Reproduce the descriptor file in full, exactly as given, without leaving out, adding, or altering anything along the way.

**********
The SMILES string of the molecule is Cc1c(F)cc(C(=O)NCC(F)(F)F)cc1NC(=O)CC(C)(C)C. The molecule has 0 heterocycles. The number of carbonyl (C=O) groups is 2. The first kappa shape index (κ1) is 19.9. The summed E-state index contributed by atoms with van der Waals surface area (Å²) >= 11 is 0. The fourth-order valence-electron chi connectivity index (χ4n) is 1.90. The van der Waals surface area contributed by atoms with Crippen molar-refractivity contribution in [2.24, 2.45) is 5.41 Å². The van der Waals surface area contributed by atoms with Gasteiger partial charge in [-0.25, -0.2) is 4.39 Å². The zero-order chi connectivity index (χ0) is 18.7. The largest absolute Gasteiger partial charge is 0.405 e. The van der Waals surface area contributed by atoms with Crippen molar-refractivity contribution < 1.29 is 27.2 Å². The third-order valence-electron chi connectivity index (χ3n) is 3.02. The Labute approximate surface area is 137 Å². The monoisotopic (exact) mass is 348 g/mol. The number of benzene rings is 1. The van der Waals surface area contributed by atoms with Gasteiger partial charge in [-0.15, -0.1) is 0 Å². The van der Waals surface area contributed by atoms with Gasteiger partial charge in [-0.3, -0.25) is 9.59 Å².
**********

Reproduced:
The SMILES string of the molecule is Cc1c(F)cc(C(=O)NCC(F)(F)F)cc1NC(=O)CC(C)(C)C. The molecule has 0 heterocycles. The number of carbonyl (C=O) groups is 2. The first kappa shape index (κ1) is 19.9. The summed E-state index contributed by atoms with van der Waals surface area (Å²) >= 11 is 0. The fourth-order valence-electron chi connectivity index (χ4n) is 1.90. The van der Waals surface area contributed by atoms with Crippen molar-refractivity contribution in [2.24, 2.45) is 5.41 Å². The van der Waals surface area contributed by atoms with Gasteiger partial charge in [-0.25, -0.2) is 4.39 Å². The zero-order chi connectivity index (χ0) is 18.7. The largest absolute Gasteiger partial charge is 0.405 e. The van der Waals surface area contributed by atoms with Crippen molar-refractivity contribution < 1.29 is 27.2 Å². The third-order valence-electron chi connectivity index (χ3n) is 3.02. The Labute approximate surface area is 137 Å². The monoisotopic (exact) mass is 348 g/mol. The number of benzene rings is 1. The van der Waals surface area contributed by atoms with Gasteiger partial charge in [-0.15, -0.1) is 0 Å². The van der Waals surface area contributed by atoms with Gasteiger partial charge in [-0.3, -0.25) is 9.59 Å².